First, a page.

Software developers routinely perform code review in order to maintain and improve overall code quality and product quality. Like any other process code review has a set of best practices.

Here’s a list of best practices you can follow for your projects:

Review each change in the source code by at least one team member

For complex software products and SaaS even changing a single line of code in a critical component or module can accidentally break the whole application. For example consider any code changes in the payments checkout module. Setup the CI environment such that it’s not possible to push changes bypassing the review flow and approvals.

Annotate the source code before code review

Software developers should add clear comments and annotate code before the review occurs. The comments and annotations guide the reviewer through the code structure, the changes, letting them know which files to look and the reason for code modification. Annotations should aid the process and provide reviewer with more depth in context. As an added benefit, the annotations even help the development team to find any related files, code snippets etc. through the product development.

Send less than 500 lines of code for code review

Reviewer can review smaller requests more effectively and efficiently. Plan and split large functionalities into several smaller tasks so that fewer lines of code can be submitted for code review. If it’s not doable, then developers can create draft pull requests and regularly commit changes. It will allow peers to review changes regularly during feature development.

Ideally, a review of 200-400 LOC should not take more than 60 to 90 minutes. Typically such sessions can yield 70-90% defect discovery. So, for every 10 defects that exist in the code, a properly conducted review would find seven to nine defects.

Set goals and capture metrics

Before implementing a process, the team should decide on how to measure the effectiveness of code review. The goals should be quantifiable for improving code quality and also qualitative to improve the overall software product or customer experience of the SaaS.

An example of quantifiable goal is to “reduce the number of defects injected in next feature development by half”.

Capturing metrics for the code review can also provide a measurable report of the progress and improvement in code quality. Some key metrics[1] which can be tracked are:

  • Inspection rate: the speed at which a code review is performed
  • Defect rate: the number of bugs found every hour of code review
  • Defect density: the average number of bugs found per line of code

A metrics-driven review helps in getting a better sense of how effective the code review is and adding value to the code quality.

Reviewer is also responsible for code

The reviewer is equally responsible for the code quality, not just the developer. The name of reviewer can be added to commit message or to Trello ticket for reference.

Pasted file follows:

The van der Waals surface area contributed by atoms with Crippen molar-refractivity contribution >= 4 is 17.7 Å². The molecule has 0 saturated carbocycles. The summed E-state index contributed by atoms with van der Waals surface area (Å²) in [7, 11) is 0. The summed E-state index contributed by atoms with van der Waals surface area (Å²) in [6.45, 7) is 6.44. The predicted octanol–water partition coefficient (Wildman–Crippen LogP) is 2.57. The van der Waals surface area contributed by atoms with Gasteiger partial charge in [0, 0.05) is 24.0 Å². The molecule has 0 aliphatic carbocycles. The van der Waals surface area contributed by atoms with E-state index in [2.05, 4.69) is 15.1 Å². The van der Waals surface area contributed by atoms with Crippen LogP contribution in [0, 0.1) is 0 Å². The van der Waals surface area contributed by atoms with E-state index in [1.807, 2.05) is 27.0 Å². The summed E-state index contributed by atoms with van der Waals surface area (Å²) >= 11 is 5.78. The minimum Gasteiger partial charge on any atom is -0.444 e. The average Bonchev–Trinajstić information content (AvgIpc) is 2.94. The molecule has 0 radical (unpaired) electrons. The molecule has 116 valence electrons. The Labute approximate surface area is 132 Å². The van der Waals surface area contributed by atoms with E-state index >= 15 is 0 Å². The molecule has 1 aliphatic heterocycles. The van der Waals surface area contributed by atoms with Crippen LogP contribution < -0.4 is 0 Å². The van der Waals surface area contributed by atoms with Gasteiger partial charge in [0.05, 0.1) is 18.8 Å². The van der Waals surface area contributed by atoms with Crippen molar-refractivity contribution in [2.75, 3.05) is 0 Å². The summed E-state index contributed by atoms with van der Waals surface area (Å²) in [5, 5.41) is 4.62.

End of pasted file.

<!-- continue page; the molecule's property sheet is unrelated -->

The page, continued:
Log the time spent on code review

Usually an effective code review is takes at least an hour. Taking it into consideration both the developer and reviewer should be able to allocate and log time spent on review. Ideally, time should be allocated for code review while planning the sprint and should be followed through. Code review is just as important as code development and should not be an after thought in product development planning.

Reviewer should be made aware of acceptance criteria

One of the key aspects of code review is to understand whether the code performs and fulfills the requirements. So ideally the before beginning the process the reviewer should be made aware of the acceptance criteria of the functionalities.

Code review checklist is used by the reviewer

The reviewer should create a handy checklist before starting the review. It can have questions that ultimately help the reviewer achieve the goal of review.

The checklist should answers the question “What I need to look at during a review?”. The checklist can include other general considerations like “Does the new code cover any dependencies?”, “Are there any duplicates?”, “What is the naming nomenclature or folder structure?” and some project-specific stuff if needed.

The software developer should get a comprehensive feedback from reviewer

A reviewer shouldn’t just say “Refactor the code!” or “Split the components further into two parts” but need to explain the reasoning for the requested changes.

Code quality ensures quality service

At V2STech we trust and incorporate code review for product development and SaaS development. It allows us to maintain and improve our code quality and offer quality service with each delivery. It fosters positive approach in our developers to collaborate better, take ownership of product quality and deliver a better experience for our customers.

Leave a Reply